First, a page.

Reviews for Stay

by Bobbie Pyron

Kirkus
Copyright © Kirkus Reviews, used with permission.

A small dog, the elderly woman who owns him, and a homeless girl come together to create a tale of serendipity.Piper, almost 12, her parents, and her younger brother are at the bottom of a long slide toward homelessness. Finally in a family shelter, Piper finds that her newfound safety gives her the opportunity to reach out to someone who needs help even more. Jewel, mentally ill, lives in the park with her dog, Baby. Unwilling to leave her pet, and forbidden to enter the shelter with him, she struggles with the winter weather. Ree, also homeless and with a large dog, helps when she can, but after Jewel gets sick and is hospitalized, Baby's taken to the animal shelter, and Ree can't manage the complex issues alone. It's Piper, using her best investigative skills, who figures out Jewel's backstory. Still, she needs all the help of the shelter Firefly Girls troop that she joins to achieve her accomplishment: to raise enough money to provide Jewel and Baby with a secure, hopeful future and, maybe, with their kindness, to inspire a happier story for Ree. Told in the authentic alternating voices of loving child and loyal dog, this tale could easily slump into a syrupy melodrama, but Pyron lets her well-drawn characters earn their believable happy ending, step by challenging step, by reaching out and working together. Piper, her family, and Jewel present white; Pyron uses hair and naming convention, respectively, to cue Ree as black and Piper's friend Gabriela as Latinx.Entrancing and uplifting. (Fiction. 9-12) Copyright Kirkus Reviews, used with permission.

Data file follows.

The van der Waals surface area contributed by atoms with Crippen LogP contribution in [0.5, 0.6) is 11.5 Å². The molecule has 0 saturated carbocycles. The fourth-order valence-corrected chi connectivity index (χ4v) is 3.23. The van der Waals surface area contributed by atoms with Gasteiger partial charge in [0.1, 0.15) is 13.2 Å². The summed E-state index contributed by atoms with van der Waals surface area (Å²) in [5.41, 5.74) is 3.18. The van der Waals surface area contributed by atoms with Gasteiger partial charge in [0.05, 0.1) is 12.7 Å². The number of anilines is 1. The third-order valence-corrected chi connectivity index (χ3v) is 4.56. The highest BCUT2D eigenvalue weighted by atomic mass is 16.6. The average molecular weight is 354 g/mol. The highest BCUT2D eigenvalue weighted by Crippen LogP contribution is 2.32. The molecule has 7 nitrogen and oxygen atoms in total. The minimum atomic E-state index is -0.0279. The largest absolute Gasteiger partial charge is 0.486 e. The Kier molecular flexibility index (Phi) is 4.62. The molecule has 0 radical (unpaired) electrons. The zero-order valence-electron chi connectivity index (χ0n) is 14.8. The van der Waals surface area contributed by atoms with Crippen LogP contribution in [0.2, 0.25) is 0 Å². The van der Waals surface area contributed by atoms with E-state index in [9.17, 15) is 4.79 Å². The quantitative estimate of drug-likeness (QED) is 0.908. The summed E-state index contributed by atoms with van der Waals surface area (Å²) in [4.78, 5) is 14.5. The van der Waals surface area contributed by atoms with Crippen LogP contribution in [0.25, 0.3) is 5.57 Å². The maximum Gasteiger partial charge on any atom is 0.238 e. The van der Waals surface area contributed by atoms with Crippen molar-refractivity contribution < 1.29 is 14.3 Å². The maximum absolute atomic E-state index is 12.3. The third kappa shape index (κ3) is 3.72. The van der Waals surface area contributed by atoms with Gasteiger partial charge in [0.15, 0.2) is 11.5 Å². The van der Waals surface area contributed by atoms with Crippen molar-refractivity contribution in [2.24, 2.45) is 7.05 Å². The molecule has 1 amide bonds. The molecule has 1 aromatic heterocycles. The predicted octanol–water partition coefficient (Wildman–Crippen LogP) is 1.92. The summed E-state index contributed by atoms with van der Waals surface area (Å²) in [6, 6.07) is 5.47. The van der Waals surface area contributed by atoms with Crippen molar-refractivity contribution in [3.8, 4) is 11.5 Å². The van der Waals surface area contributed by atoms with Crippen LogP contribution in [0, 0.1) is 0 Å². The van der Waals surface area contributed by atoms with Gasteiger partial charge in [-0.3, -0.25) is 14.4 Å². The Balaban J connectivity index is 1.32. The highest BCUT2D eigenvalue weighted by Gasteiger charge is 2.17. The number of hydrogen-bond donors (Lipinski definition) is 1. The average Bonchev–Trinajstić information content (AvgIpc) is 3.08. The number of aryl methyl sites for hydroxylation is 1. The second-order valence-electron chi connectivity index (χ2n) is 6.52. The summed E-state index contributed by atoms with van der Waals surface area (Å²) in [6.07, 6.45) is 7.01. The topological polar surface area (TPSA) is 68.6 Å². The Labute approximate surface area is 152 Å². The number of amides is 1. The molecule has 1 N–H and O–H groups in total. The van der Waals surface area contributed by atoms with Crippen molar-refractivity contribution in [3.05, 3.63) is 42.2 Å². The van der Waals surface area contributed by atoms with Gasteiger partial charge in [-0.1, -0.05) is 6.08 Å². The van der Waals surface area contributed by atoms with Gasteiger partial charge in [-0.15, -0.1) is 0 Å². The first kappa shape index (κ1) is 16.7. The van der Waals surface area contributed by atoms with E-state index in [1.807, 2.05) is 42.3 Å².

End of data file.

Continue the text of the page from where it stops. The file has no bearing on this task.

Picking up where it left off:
School Library Journal
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Gr 4–7—Interwoven chapters alternate between an 11-year-old girl whose family arrives at a shelter in Salt Lake City, and a young dog who belongs to another homeless person. The human protagonist, Piper, narrates her close-knit family's situation and their interactions with helpful people and programs in an engaging, warm, and upbeat voice. While she briefly touches upon her own sadness and embarrassment about being homeless, Piper focuses on her advocacy for Baby, the dog. Because of mental illness and her refusal to give up her dog, Baby's human, Jewell, can't take advantage of many of the services offered to Piper's family. Baby's chapters are written in a semi-lyrical style from a third-person omniscient point of view, evoking innocent and energetic doggy-ish dedication, love, and longing. Although sad and unjust situations abound, Pyron keeps a light touch and focuses on the positive. She keeps a secular perspective while acknowledging the roles of various Christian programs, and fulfills Piper's need for belonging with a Girl Scout–like group. Jewell, Piper, and Piper's family are all white; people of color are depicted among secondary characters. VERDICT This title is an excellent book for raising awareness and empathy.—Rhona Campbell, Georgetown Day School, Washington, DC

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